Arbatskaya Metro Station – Vancouver photographer David Burdeny photographed Moscow's most majestic metro stations.
Kiyevsskaya Metro Station (East) – Baroque, Art Deco and Futurist architecture are all represented, among other styles.
Prospekt Mira Station – Some feature stained glass windows, marble columns, crystal chandeliers, gilded mosaics and painted scenes from Russian history.
Belorusskaya Station – "Typically, a metro station is a pedestrian place which serves as a utilitarian device to get you from one place to another. But these were extraordinarily built and constructed, [with] a whole architectural narrative built into them," Burdeny said.
Komsomolskaya Metro Station – Burdeny had originally planned to focus on stations in both Moscow and St Petersburg, but changed his mind after stepping into Komsomolskaya station for the first time.
Mayakovskaya Station – "They just completely blew away the St Petersburg stations," he says.
Sokol Metro Station – Burdeny shot 20 stations in total. He would visit them between 12:30 am and 5:30 am, when the stations were closed, shooting three or four a night.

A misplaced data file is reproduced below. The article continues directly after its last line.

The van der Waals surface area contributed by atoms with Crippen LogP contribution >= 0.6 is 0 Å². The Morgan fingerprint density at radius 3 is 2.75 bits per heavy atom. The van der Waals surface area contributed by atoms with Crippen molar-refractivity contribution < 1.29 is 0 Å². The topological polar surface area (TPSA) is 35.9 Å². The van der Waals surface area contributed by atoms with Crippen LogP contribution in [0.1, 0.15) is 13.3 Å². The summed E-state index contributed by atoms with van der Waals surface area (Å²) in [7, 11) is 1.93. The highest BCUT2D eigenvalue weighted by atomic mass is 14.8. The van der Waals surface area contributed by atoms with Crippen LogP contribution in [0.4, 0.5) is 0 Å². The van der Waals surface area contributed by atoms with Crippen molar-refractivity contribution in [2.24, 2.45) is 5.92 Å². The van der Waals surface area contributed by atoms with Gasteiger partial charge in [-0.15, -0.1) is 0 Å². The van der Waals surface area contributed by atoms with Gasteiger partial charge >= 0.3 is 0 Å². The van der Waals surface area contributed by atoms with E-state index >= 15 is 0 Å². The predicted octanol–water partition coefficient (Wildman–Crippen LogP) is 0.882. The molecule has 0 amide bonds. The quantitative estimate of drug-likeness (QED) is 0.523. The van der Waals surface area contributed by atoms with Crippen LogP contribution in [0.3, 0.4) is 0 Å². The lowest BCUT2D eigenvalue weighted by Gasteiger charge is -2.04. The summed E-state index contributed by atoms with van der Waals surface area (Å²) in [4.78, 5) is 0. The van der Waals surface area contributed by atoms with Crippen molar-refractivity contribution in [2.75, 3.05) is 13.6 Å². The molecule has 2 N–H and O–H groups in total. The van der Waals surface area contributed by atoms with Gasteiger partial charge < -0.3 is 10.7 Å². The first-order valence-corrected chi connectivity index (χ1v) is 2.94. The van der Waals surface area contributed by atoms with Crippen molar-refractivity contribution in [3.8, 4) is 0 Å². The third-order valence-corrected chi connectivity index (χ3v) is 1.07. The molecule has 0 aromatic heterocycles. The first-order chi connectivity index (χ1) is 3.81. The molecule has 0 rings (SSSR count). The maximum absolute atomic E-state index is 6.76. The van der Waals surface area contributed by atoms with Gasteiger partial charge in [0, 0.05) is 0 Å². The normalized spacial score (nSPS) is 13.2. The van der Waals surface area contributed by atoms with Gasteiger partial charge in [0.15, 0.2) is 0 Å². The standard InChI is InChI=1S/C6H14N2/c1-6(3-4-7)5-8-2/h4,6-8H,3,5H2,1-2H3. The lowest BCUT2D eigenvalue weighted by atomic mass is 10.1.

Elektrozavodskaya Station – The Moscow Metro, which opened in 1935, was conceived by Joseph Stalin as part of his first Five-Year Plan to rapidly industrialize the Soviet Union.
Kiyevsskaya Metro Station – The spectacular stations were meant to show the world the power and possibilities the Communist Party presented.
Novoslobodskaya Metro Station – Impressively, Novoslobodskaya Metro Station features 32 stained glass panels by Latvian artists.
Kropotkinskaya Station – Originally intended to connect to the never-realized Palace of the Soviets (an ambitious neo-classical state building), Kropotkinskaya Station was designed to be both seem both professional and sophisticated.
Taganskaya Metro Station – Taganskaya Metro Station is decorated with portraits of Communist war heroes.
Aeroport Metro Station – Aeroport station, which was inspired by aviation, is an example of Russian Art Deco architecture.